The final theological and historical difficulty with Brown's book that I would like to mention (although there are countless others that I could discuss) is its overarching Gnostic bent. Very briefly, Gnosticism is a bastardized version of Christianity that has been around since almost the very beginning of the church. Its fundamental principle is that the mainstream (again, Catholic) church misinterpreted the message of Jesus and that there is, at any given time, only a select few who have the secret knowledge (gnosis = knowledge in Greek) about Jesus' "true" message. Basically, each of the Gnostic attacks against the mainline church was met by the majority of Christians with arguments from logic as well as from scripture and the Tradition. By the time Constantine arrived on the scene (c.313), Gnosticism had been stamped out and condemned as a paranoid, puritanical sect and one that was ultimately unrecognizable as Christian teaching. This is simply a historical fact, which is one of the reasons that the Catholic church, as well as the Anglican, Orthodox and mainline Protestant churches have been able to say with confidence throughout history, which teachings are true to the ministry and message of Christ, and which are not. Basically, it boils down to love, expressed through compassion, service and authenticity. The Da Vinci Code takes these principles and banishes them, presenting an overly simplistic, conspiratorial version of mainline (Catholic) Christianity that is foreign to the shape of the actual early church. It depicts a stale, masculine, uninspired corporation with a business plan that, in the end, was about as successful as Enron's. Brown portrays authentic Christianity as that which Langdon, Sophie, Sauniére and Teabing are seeking. Ironically, the version he presents is Gnostic through and through.

Along with countless other scholars, as well as pastors and discerning readers, in the end I am left with a lingering question: Why is The Da Vinci Code so popular? There are other novels of the same genre that are much more appealing, especially in terms of imagery and the quality of writing. Robert Hellenga's The Sixteen Pleasures is a prime example. It is about a forbidden text called the Aretino that reveals the secrets of sexual pleasure. Hellenga writes convincingly in the voice of a young woman and the story is set in the breathtaking city of Florence, Italy. The narrative is intriguing, the characters have depth and the plot is clever. And yet The Sixteen Pleasures did not achieve anything remotely comparable to Brown's success in terms of the sheer number of readers. My sense is that people are reading The Da Vinci Code because of the title and its agenda, which is to misrepresent both church history and art history in the name of pop fiction.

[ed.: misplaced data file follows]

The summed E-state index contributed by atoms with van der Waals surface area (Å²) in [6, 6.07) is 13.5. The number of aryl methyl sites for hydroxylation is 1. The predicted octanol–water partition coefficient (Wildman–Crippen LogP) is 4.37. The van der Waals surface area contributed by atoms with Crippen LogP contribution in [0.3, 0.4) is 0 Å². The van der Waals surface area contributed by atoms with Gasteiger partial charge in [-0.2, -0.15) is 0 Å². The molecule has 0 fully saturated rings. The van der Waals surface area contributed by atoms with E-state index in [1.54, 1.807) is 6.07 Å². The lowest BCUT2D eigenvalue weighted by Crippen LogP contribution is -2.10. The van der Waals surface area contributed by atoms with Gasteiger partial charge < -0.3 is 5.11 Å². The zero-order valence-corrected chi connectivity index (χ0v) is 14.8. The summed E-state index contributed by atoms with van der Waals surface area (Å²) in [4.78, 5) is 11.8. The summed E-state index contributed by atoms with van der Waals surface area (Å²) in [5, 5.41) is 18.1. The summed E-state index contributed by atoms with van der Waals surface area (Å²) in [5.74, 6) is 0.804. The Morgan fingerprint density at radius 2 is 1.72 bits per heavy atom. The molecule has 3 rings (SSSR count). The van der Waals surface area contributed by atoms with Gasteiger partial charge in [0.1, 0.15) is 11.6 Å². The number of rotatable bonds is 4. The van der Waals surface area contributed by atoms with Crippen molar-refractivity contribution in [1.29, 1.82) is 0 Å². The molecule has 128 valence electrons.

The internet has put information at our fingertips which, on the one hand, is wonderful, and yet, it also breeds ignorance. Cautious teachers of all levels warn their students about taking information for research from the internet at face value. There is, quite simply, a great deal of garbage posted on countless websites and my sense is that the availability of knowledge has created an appetite for it. The problem is that, left to their own devices, many people do not know how to discern between fact and fiction on topics foreign to them, especially when the two are carelessly interwoven. Brown has provided his readers with a great deal of "information" about Leonardo and his works and it doesn't seem to matter to many whether or not it is true, which leaves me wondering why his readers want the information at all. My sense is that the book's success has to do with something very simple: it reduces a set of very complex questions to very simple, pat answers that also stir up very strong emotions about the church. Catholics are not pleased with the book because it misrepresents Christianity and paints the church in a very negative light. What is even more disturbing is the fact that it intentionally trivializes the mystery of Christ while misrepresenting church history. On page 233 Brown writes: "Jesus' establishment as 'the Son of God' was officially proposed and voted on by the Council of Nicaea." By taking the Council of Nicaea out of context Brown makes the divinity of Christ seem like the random claim of a few bishops rather than the result of the whole church's effort to articulate the ineffable experience of God in human history.

In the end Brown paints a historically and theologically inaccurate and simplistic explanation of Christianity. Those who accept his fictional rendition of Christianity do not have to grapple with the mystery of faith in Jesus. The book provides one-dimensional answers to difficult questions. Perhaps that is what some people want. But as believers will confirm, no novel ever reaches the bottom of the Jesus mystery. The church itself has never attempted to do so and it would never succeed if it did. That is part of what makes Christianity so fascinating. The other part is that Christians believe that their story they claim for their own is true. Sometimes that requires wrestling with mystery and non-literal truths. My sense is that those who accept Brown's version of things are not engaged in an authentic search for Christ. If that is the case, it probably doesn't matter to them that Brown has created an inauthentic representation of Christian faith. While that is a topic for another article and a different moment, I hope this piece has increased your awareness of some of the historical reasons that Brown's fictional story should not be read as if it were factual.

© Amanda D. Quantz, Ph.D. Assistant Professor, History of World Christianity

posted by Ivan Choe, 12:44 pm